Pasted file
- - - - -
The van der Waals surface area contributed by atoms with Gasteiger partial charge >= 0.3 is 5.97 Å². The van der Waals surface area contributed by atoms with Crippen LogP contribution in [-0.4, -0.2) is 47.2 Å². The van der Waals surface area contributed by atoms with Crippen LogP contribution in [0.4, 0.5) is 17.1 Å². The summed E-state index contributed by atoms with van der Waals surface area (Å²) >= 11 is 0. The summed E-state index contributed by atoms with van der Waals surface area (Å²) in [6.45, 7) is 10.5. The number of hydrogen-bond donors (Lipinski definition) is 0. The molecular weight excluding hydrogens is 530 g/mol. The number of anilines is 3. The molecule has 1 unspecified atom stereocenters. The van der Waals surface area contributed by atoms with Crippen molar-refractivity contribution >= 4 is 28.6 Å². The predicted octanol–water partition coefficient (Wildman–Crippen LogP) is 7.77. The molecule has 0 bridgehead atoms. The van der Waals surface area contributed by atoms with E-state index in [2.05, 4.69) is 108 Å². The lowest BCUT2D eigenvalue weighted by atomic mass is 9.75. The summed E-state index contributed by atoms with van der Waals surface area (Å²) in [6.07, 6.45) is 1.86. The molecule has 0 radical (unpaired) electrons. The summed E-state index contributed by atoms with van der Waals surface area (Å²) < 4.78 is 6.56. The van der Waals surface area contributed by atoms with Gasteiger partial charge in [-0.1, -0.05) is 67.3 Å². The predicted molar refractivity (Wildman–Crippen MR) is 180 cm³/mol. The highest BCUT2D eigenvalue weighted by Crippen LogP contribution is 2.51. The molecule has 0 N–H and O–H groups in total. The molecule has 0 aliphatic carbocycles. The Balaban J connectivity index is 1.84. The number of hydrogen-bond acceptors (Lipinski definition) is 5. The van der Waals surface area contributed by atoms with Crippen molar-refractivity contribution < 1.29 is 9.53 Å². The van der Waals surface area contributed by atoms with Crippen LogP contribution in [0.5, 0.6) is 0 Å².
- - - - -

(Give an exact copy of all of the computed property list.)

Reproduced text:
The van der Waals surface area contributed by atoms with Gasteiger partial charge >= 0.3 is 5.97 Å². The van der Waals surface area contributed by atoms with Crippen LogP contribution in [-0.4, -0.2) is 47.2 Å². The van der Waals surface area contributed by atoms with Crippen LogP contribution in [0.4, 0.5) is 17.1 Å². The summed E-state index contributed by atoms with van der Waals surface area (Å²) >= 11 is 0. The summed E-state index contributed by atoms with van der Waals surface area (Å²) in [6.45, 7) is 10.5. The number of hydrogen-bond donors (Lipinski definition) is 0. The molecular weight excluding hydrogens is 530 g/mol. The number of anilines is 3. The molecule has 1 unspecified atom stereocenters. The van der Waals surface area contributed by atoms with Crippen molar-refractivity contribution >= 4 is 28.6 Å². The predicted octanol–water partition coefficient (Wildman–Crippen LogP) is 7.77. The molecule has 0 bridgehead atoms. The van der Waals surface area contributed by atoms with E-state index in [2.05, 4.69) is 108 Å². The lowest BCUT2D eigenvalue weighted by atomic mass is 9.75. The summed E-state index contributed by atoms with van der Waals surface area (Å²) in [6.07, 6.45) is 1.86. The molecule has 0 radical (unpaired) electrons. The summed E-state index contributed by atoms with van der Waals surface area (Å²) < 4.78 is 6.56. The van der Waals surface area contributed by atoms with Gasteiger partial charge in [-0.1, -0.05) is 67.3 Å². The predicted molar refractivity (Wildman–Crippen MR) is 180 cm³/mol. The highest BCUT2D eigenvalue weighted by Crippen LogP contribution is 2.51. The molecule has 0 N–H and O–H groups in total. The molecule has 0 aliphatic carbocycles. The Balaban J connectivity index is 1.84. The number of hydrogen-bond acceptors (Lipinski definition) is 5. The van der Waals surface area contributed by atoms with Crippen molar-refractivity contribution < 1.29 is 9.53 Å². The van der Waals surface area contributed by atoms with Crippen LogP contribution in [0.5, 0.6) is 0 Å².